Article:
Inspectors criticise ‘significant deterioration’ of practice in ‘inadequate’ children’s services

Ofsted said senior leaders in the London borough of Newham were failing in their duties to children in care and care leavers

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Ofsted inspectors have criticised senior leaders for “failing in their duties” and overseeing a “significant deterioration” in the quality of children’s services now branded ‘inadequate’.

Inspectors found “significant practice deficits” in Newham’s children’s services, and that senior leaders had a lack of child focus, which led to the standard of social work practice deteriorating “significantly”.

“This failure of leadership has resulted in serious failures in practice, which were identified during the inspection, most notable for children requiring permanence and for a high number of care leavers,” the report found.

It said there was no embedded learning culture in Newham, and “little evidence” senior leadership was listening to child and family feedback to improve the service.

“A number of staff reported to inspectors that they feel disconnected from senior leaders,” the report said.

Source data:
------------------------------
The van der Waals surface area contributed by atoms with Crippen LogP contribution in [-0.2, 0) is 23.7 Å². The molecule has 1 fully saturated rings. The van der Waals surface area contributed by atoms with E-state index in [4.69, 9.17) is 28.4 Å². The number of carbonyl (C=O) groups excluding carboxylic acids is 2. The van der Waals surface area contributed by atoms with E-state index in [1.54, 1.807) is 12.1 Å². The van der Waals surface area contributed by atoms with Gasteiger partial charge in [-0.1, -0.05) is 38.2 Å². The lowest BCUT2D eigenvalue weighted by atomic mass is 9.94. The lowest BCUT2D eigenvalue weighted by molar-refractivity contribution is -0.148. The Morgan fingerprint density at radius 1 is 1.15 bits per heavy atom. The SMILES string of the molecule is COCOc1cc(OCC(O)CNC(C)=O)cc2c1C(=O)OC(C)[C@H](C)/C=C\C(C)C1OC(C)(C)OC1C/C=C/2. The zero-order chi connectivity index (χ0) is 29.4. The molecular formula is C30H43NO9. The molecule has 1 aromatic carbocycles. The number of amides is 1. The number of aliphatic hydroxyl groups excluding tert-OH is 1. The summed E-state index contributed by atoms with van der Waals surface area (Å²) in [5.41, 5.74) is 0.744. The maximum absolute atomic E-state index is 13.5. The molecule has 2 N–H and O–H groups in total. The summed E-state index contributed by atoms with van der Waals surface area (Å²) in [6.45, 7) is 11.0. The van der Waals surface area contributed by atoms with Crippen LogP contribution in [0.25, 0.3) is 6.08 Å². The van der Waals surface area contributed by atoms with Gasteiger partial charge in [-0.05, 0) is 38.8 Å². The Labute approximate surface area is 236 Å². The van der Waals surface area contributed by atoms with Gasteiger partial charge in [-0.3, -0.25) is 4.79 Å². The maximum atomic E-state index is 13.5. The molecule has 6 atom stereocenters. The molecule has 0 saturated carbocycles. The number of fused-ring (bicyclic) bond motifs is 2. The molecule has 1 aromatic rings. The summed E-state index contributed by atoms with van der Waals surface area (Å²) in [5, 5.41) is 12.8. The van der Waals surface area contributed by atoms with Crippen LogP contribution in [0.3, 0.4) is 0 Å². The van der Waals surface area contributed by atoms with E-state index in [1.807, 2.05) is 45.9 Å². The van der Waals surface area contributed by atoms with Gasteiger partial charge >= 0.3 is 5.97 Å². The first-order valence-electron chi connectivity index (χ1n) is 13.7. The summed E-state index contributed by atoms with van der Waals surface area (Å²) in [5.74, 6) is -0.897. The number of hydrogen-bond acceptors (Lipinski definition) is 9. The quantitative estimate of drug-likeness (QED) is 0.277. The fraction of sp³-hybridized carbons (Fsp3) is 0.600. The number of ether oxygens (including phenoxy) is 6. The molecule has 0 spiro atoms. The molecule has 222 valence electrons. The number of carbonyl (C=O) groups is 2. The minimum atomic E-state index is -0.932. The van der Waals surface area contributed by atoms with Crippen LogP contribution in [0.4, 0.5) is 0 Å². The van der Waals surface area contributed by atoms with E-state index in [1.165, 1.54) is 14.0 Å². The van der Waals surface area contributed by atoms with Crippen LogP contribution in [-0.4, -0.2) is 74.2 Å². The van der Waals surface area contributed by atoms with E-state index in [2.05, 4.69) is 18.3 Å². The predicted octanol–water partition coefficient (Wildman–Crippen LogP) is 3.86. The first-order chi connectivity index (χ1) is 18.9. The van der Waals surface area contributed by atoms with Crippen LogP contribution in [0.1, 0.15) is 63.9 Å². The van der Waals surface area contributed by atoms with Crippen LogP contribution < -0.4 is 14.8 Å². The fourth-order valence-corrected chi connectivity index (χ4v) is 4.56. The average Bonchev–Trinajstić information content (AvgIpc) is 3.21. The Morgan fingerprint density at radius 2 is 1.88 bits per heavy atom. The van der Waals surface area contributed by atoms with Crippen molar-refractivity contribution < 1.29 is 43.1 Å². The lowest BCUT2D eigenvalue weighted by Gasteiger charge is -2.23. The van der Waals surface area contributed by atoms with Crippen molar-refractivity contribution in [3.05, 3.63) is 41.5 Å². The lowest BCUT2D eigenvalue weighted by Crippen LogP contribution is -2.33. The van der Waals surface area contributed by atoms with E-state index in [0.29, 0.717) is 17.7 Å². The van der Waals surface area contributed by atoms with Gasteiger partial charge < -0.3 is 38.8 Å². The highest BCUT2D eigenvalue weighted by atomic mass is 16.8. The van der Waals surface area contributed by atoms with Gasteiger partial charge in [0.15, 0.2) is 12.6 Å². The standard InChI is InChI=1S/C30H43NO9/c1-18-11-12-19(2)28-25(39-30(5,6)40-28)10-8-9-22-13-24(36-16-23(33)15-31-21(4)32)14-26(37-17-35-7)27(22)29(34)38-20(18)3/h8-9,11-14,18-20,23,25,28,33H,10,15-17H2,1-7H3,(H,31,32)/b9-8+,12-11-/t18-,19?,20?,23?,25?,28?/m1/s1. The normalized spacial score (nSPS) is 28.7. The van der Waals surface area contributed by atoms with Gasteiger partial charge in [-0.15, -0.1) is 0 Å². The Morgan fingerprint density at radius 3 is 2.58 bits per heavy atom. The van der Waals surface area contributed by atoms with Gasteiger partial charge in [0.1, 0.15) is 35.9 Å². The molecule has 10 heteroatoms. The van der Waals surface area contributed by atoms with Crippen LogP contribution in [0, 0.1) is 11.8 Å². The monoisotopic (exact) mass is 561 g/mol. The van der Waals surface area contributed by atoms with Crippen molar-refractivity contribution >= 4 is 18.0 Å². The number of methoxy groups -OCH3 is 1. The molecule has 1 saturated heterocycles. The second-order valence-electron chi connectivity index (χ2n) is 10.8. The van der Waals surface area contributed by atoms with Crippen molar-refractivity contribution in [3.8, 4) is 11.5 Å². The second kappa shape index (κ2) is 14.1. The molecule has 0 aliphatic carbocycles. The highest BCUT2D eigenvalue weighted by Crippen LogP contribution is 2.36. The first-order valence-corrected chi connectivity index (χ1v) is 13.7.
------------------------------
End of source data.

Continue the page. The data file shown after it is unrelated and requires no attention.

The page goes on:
Ofsted highlighted some strengths in services for children in need of help and protection, rated ‘requires improvement’, where it found children were appropriately safeguarded and effective work was undertaken to help reduce risk and address their needs. It heard that most staff felt supported by their teams and the local authority’s training and support package.

However, it found thresholds were “inconsistently applied” and partners described them as “unclear and at times unpredictable”.

The report concluded: “Overall, social workers are not working in an environment in which good social work is encouraged and able to develop and flourish. Progress has been made in reducing caseloads of staff, but these remain too high in several teams to enable good social work to flourish.”

Investment and political support

Despite inspectors’ negative assessment the report highlighted how political and corporate support had recently been strengthened in Newham alongside “substantial” investment.

“This scrutiny and challenge is vital to support improvement to children’s services in Newham,” Ofsted said.

Responding to the report, mayor of Newham, Rokshana Fiaz, apologised to children and their families for “unacceptable failings” and said there would be an immediate action plan put in place.

“We have made improvements during my first 10 months as mayor, and my budget last month saw the council agree to the greatest investment in services for Newham’s children and young people in a generation,” the report said.

Measures taken so far, the Mayor said, include £10.6 million of investment in children’s services, a service improvement plan, more opportunities for children to take part in their care planning and stepping up senior managers’ interactions with social workers to ensure the voices of frontline staff are heard.

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